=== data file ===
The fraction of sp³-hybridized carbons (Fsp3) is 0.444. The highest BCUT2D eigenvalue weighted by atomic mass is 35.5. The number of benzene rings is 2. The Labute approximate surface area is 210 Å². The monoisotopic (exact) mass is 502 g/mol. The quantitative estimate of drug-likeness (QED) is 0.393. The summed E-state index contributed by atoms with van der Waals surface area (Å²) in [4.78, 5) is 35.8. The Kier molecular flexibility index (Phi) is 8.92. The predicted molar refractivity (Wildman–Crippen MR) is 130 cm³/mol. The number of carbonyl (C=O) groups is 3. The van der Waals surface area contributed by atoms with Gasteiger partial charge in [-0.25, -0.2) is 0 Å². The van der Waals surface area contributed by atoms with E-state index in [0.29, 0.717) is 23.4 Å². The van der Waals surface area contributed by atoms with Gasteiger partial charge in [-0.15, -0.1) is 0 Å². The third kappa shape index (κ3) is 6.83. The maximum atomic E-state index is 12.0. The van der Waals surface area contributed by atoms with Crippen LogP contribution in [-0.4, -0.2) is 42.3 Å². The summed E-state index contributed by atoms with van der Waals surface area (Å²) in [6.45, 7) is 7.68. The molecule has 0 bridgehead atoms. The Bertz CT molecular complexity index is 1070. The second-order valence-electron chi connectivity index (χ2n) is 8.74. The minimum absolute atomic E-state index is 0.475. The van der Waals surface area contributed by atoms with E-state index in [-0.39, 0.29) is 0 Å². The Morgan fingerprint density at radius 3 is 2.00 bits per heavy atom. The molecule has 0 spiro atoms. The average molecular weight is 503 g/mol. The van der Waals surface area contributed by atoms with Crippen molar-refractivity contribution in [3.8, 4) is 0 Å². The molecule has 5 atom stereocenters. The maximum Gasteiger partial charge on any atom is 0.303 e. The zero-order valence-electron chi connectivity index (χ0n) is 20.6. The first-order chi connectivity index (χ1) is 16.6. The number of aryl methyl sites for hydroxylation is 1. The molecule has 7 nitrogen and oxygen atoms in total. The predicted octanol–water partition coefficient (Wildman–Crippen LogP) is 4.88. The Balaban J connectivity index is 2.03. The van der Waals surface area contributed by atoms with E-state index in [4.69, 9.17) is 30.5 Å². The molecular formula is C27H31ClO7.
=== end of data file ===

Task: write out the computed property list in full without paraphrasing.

The fraction of sp³-hybridized carbons (Fsp3) is 0.444. The highest BCUT2D eigenvalue weighted by atomic mass is 35.5. The number of benzene rings is 2. The Labute approximate surface area is 210 Å². The monoisotopic (exact) mass is 502 g/mol. The quantitative estimate of drug-likeness (QED) is 0.393. The summed E-state index contributed by atoms with van der Waals surface area (Å²) in [4.78, 5) is 35.8. The Kier molecular flexibility index (Phi) is 8.92. The predicted molar refractivity (Wildman–Crippen MR) is 130 cm³/mol. The number of carbonyl (C=O) groups is 3. The van der Waals surface area contributed by atoms with Gasteiger partial charge in [-0.25, -0.2) is 0 Å². The van der Waals surface area contributed by atoms with E-state index in [0.29, 0.717) is 23.4 Å². The van der Waals surface area contributed by atoms with Gasteiger partial charge in [-0.15, -0.1) is 0 Å². The third kappa shape index (κ3) is 6.83. The maximum atomic E-state index is 12.0. The van der Waals surface area contributed by atoms with Crippen LogP contribution in [-0.4, -0.2) is 42.3 Å². The summed E-state index contributed by atoms with van der Waals surface area (Å²) in [6.45, 7) is 7.68. The molecule has 0 bridgehead atoms. The Bertz CT molecular complexity index is 1070. The second-order valence-electron chi connectivity index (χ2n) is 8.74. The minimum absolute atomic E-state index is 0.475. The van der Waals surface area contributed by atoms with E-state index in [-0.39, 0.29) is 0 Å². The Morgan fingerprint density at radius 3 is 2.00 bits per heavy atom. The molecule has 0 spiro atoms. The average molecular weight is 503 g/mol. The van der Waals surface area contributed by atoms with Crippen molar-refractivity contribution in [3.8, 4) is 0 Å². The molecule has 5 atom stereocenters. The maximum Gasteiger partial charge on any atom is 0.303 e. The zero-order valence-electron chi connectivity index (χ0n) is 20.6. The first-order chi connectivity index (χ1) is 16.6. The number of aryl methyl sites for hydroxylation is 1. The molecule has 7 nitrogen and oxygen atoms in total. The predicted octanol–water partition coefficient (Wildman–Crippen LogP) is 4.88. The Balaban J connectivity index is 2.03. The van der Waals surface area contributed by atoms with E-state index in [4.69, 9.17) is 30.5 Å². The molecular formula is C27H31ClO7.